The US is to expand its hunt for weapons of mass destruction in Iraq, despite its inability to find any such weapons so far.
The US chief weapons inspector, Charles Duelfer, said on Tuesday that his team would be looking instead at whether the ousted Iraqi President Saddam Hussein intended to develop WMDs.
"Ultimately what we want is a comprehensive picture, not just simply answering questions – were there weapons, were there not weapons?" Duelfer told reporters after briefing the Senate armed services committee behind closed doors.
"The hunt will go on until we are able to draw a firm and confident picture of what the programmes were and where the regime was headed with respect to them. But we are looking at it from soup to nuts – from the weapons end to the planning end and to the intentions end," he said.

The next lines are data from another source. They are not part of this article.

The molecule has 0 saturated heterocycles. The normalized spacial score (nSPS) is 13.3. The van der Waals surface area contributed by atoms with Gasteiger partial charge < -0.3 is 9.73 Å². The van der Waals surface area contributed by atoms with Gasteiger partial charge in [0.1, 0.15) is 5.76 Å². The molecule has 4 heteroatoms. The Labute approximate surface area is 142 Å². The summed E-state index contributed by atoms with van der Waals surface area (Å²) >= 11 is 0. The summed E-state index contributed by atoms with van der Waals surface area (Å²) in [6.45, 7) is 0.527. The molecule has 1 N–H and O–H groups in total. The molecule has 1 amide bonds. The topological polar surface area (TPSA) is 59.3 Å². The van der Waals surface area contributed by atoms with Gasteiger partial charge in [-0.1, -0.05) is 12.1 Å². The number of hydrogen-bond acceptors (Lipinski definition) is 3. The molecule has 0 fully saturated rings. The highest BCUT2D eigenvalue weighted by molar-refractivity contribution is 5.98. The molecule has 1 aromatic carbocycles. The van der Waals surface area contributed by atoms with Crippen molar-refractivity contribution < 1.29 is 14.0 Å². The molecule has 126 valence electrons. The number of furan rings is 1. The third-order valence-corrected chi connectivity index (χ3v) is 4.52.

The new quest to determine whether Saddam intended to develop weapons of mass destruction reflects the Bush administration's desperation for a rationale to justify the war.
Initially, the administration said the war was necessary to find and destroy the weapons of mass destruction that Iraq possessed.
With none uncovered, the White House now says the war, was justified because Saddam planned to build such weaponry.
"We are looking for weapons, we are looking for production equipment, we are looking for the decisions by the regime to sustain a capability … but we have not found existing stocks of weapons as some had expected," Duelfer said.
Duelfer, appointed by the CIA in January, guides the on-the-ground hunt by the Defence Department's Iraq survey group of about 1200 to 1400 personnel.
Duelfer succeeded David Kay, who resigned after saying he did not believe Iraq had large stockpiles of biological and chemical weapons.